Willie Henderson v. Nageswararao Vallabhaneni
Filed Nonprecedential Disposition PER CURIAM. AFFIRMED. Diane P. Wood, Chief Judge; Joel M. Flaum, Circuit Judge and Daniel A. Manion, Circuit Judge. [6840702-1]  [16-3416]
To be cited only in accordance with Fed. R. App. P. 32.1
United States Court of Appeals
For the Seventh Circuit
Chicago, Illinois 60604
Submitted May 12, 2017*
Decided May 12, 2017
DIANE P. WOOD, Chief Judge
JOEL M. FLAUM, Circuit Judge
DANIEL A. MANION, Circuit Judge
Appeal from the United States District
Court for the Central District of Illinois.
Sue E. Myerscough,
O R D E R
Willie Henderson is a civil detainee at the Rushville Treatment and Detention
Facility under Illinois’s Sexually Violent Persons Act, 725 ILCS § 207/40. He asserts that
Dr. Nageswararao Vallabhaneni, a Rushville psychiatrist, was deliberately indifferent to
We have agreed to decide this case without oral argument because the briefs
and record adequately present the facts and legal arguments, and oral argument would
not significantly aid the court. FED. R. APP. P. 34(a)(2)(C).
his serious medical needs because he prescribed him a psychotropic drug (Lamictal) in
2013 that, Henderson believes, was not medically necessary. The district court granted
summary judgment for Dr. Vallabhaneni because the undisputed medical evidence
establishes that the drug was reasonably appropriate. For the same reason, we affirm.
Henderson did not oppose Dr. Vallabhaneni’s summary‐judgment motion, so we
take its statement of facts as admitted. See Gerhartz v. Richert, 779 F.3d 682, 685 (7th Cir.
2015) (citing Flynn v. Sandahl, 58 F.3d 283, 288 (7th Cir. 1995)). Henderson was
committed to Rushville in 2003 and has been diagnosed with anxiety, bipolar disorder,
schizoaffective disorder, and depression. A Rushville psychiatrist first prescribed him
Lamictal in 2007 for his mood swings, and Henderson consented to the medication. The
prescription, from which he reported no negative side effects, was renewed several
times before Henderson stopped taking the drug in 2011. He believes that as of May
2011, he no longer needed any psychiatric medication and does not recall being
prescribed any. But Dr. Vallabhaneni prescribed an antidepressant to Henderson for his
increased stress and mood swings from August 2012 until January 2013. And after April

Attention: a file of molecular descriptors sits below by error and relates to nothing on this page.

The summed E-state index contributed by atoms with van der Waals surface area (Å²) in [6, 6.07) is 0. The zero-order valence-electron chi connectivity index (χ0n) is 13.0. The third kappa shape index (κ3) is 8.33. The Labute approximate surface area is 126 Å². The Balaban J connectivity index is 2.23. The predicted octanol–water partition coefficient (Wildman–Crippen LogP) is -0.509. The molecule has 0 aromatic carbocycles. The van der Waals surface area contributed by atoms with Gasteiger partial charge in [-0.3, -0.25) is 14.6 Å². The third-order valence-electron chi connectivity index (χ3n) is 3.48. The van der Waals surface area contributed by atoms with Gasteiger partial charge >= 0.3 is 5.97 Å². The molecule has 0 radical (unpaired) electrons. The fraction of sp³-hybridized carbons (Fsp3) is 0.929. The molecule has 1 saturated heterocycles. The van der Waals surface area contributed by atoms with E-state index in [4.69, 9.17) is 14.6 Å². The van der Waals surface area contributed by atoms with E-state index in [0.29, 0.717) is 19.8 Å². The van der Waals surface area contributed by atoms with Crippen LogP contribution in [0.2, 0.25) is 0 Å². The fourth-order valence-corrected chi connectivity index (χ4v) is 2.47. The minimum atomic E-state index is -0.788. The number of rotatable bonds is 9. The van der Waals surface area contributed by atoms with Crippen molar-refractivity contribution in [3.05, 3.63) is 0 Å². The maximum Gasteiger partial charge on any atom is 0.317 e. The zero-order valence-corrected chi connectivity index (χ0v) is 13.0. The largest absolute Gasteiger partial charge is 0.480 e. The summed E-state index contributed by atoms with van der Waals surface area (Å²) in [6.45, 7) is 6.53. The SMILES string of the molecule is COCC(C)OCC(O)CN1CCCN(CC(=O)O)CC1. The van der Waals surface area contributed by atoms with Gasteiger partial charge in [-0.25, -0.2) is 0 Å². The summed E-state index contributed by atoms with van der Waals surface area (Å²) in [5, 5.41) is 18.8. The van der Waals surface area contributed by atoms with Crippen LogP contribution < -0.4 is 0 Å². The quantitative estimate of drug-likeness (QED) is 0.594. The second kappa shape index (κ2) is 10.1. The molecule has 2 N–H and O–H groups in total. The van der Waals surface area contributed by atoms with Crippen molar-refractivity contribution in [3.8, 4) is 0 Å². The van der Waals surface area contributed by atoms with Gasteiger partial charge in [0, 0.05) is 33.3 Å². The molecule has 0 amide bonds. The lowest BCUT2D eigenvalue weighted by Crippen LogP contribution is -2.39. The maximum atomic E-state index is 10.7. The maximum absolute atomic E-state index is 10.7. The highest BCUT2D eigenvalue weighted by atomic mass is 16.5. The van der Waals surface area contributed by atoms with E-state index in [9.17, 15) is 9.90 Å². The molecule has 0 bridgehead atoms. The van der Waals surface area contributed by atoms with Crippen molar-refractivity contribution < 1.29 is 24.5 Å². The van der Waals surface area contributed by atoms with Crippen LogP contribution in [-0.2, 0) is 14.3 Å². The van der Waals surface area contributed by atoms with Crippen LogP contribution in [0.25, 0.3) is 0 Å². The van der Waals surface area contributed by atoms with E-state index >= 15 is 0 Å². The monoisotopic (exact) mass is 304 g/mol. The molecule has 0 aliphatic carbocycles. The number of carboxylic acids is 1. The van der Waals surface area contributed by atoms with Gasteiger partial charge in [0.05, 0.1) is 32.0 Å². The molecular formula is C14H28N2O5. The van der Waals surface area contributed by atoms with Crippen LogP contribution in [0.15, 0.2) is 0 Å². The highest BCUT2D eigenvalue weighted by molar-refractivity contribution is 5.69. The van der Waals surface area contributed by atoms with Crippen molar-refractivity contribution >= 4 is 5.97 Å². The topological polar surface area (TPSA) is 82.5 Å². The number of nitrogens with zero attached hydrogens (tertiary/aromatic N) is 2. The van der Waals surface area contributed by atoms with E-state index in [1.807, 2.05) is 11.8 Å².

2013, when Henderson reported increased anxiety in advance of his conditional‐release
hearing, Dr. Vallabhaneni prescribed Lamictal to treat Henderson’s mood swings.
Henderson believes that Dr. Vallabhaneni prescribed Lamictal in 2013, not for
medical reasons, but because the assistant state’s attorney and judge involved in his
conditional‐release proceedings asked that he be medicated before his release. But
nothing in Henderson’s plan for conditional release or the circuit court’s order granting
conditional release required that Henderson be placed on psychiatric medication.
Henderson also believes that the drug causes him adverse side effects, including
sexually deviant dreams, which he thinks is the reason that the judge revoked his
conditional release. But the state’s petition for revocation relied on other problems as
well: Henderson’s unauthorized possession of photographs of children and his
inappropriate contact with a neighbor.
After Dr. Vallabhaneni filed his unopposed motion for summary judgment,
Henderson moved for sanctions because Dr. Vallabhaneni had not produced the state
court’s transcript from his conditional‐release proceedings. The district court denied the
motion for sanctions because Dr. Vallabhaneni wasn’t in possession of the transcripts,
and Henderson could have requested the transcripts directly from the Cook County
courts but had not. It also granted summary judgment to Dr. Vallabhaneni. It first
reasoned that Henderson presented no evidence suggesting that Dr. Vallabhaneni was
aware that prescribing Lamictal would pose a substantial risk of harm to Henderson.
See Farmer v. Brennan, 511 U.S. 825, 837 (1994); Rasho v. Elyea, 850 F.3d 318, 324 (7th Cir.
2017). To the contrary, the court noted, when Dr. Vallabhaneni prescribed Lamictal in
2013 to treat Henderson’s renewed mood swings, the doctor knew that Henderson had
received the drug for four years beginning in 2007 to treat the mood swings caused by
his ongoing bipolar disorder, with no reported negative side effects. Accordingly, the
court concluded, the treatment was medically appropriate.
On appeal, Henderson does not develop any challenge to the district court’s
reasoning, nor does he cite to any legal authority, as he is required to do. FED. R. APP. P.
28(a)(8). We could affirm on that ground alone. See Long v. Teachers’ Ret. Sys. Of Ill., 585
F.3d 344, 349 (7th Cir. 2009). And Henderson’s failure to oppose Dr. Vallabhaneni’s
summary‐judgment motion constitutes an additional ground of forfeiture. Nichols v.
Michigan City Plant Planning Dep’t, 755 F.3d 594, 600 (7th Cir. 2014). Regardless we have
reviewed the record, and we affirm for substantially the same reasons stated by the
district court. To the extent Henderson wishes to challenge the revocation of conditional
release on the theory that his sexually deviant dreams were caused by the Lamictal, a
panel of this court already has advised him that such challenges must be made in a
habeas‐corpus proceeding, not under § 1983. See Henderson v. Bryant, 606 F. App’x 301,
303–04 (7th Cir. 2015).
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